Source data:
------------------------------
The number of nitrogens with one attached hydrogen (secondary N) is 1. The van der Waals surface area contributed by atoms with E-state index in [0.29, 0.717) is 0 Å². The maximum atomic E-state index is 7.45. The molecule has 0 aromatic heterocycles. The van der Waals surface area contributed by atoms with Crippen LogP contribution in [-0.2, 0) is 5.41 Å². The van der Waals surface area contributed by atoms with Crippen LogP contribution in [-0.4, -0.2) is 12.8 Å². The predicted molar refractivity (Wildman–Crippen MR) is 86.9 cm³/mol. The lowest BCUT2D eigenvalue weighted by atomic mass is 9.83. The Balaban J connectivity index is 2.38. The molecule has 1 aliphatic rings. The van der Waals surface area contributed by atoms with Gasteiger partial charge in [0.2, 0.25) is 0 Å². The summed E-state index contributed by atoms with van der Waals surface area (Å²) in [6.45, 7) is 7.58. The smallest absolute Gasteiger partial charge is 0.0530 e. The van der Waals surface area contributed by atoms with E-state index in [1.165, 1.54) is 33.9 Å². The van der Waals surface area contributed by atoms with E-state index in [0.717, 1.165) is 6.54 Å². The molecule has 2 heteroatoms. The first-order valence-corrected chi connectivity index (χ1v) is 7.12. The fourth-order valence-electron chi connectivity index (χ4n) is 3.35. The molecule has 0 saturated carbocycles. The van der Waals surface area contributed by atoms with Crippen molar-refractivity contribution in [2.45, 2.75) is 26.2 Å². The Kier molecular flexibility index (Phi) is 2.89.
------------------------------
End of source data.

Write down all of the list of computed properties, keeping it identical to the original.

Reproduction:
The number of nitrogens with one attached hydrogen (secondary N) is 1. The van der Waals surface area contributed by atoms with E-state index in [0.29, 0.717) is 0 Å². The maximum atomic E-state index is 7.45. The molecule has 0 aromatic heterocycles. The van der Waals surface area contributed by atoms with Crippen LogP contribution in [-0.2, 0) is 5.41 Å². The van der Waals surface area contributed by atoms with Crippen LogP contribution in [-0.4, -0.2) is 12.8 Å². The predicted molar refractivity (Wildman–Crippen MR) is 86.9 cm³/mol. The lowest BCUT2D eigenvalue weighted by atomic mass is 9.83. The Balaban J connectivity index is 2.38. The molecule has 1 aliphatic rings. The van der Waals surface area contributed by atoms with Gasteiger partial charge in [0.2, 0.25) is 0 Å². The summed E-state index contributed by atoms with van der Waals surface area (Å²) in [6.45, 7) is 7.58. The smallest absolute Gasteiger partial charge is 0.0530 e. The van der Waals surface area contributed by atoms with E-state index in [1.165, 1.54) is 33.9 Å². The van der Waals surface area contributed by atoms with E-state index in [0.717, 1.165) is 6.54 Å². The molecule has 2 heteroatoms. The first-order valence-corrected chi connectivity index (χ1v) is 7.12. The fourth-order valence-electron chi connectivity index (χ4n) is 3.35. The molecule has 0 saturated carbocycles. The van der Waals surface area contributed by atoms with Crippen molar-refractivity contribution in [2.45, 2.75) is 26.2 Å². The Kier molecular flexibility index (Phi) is 2.89.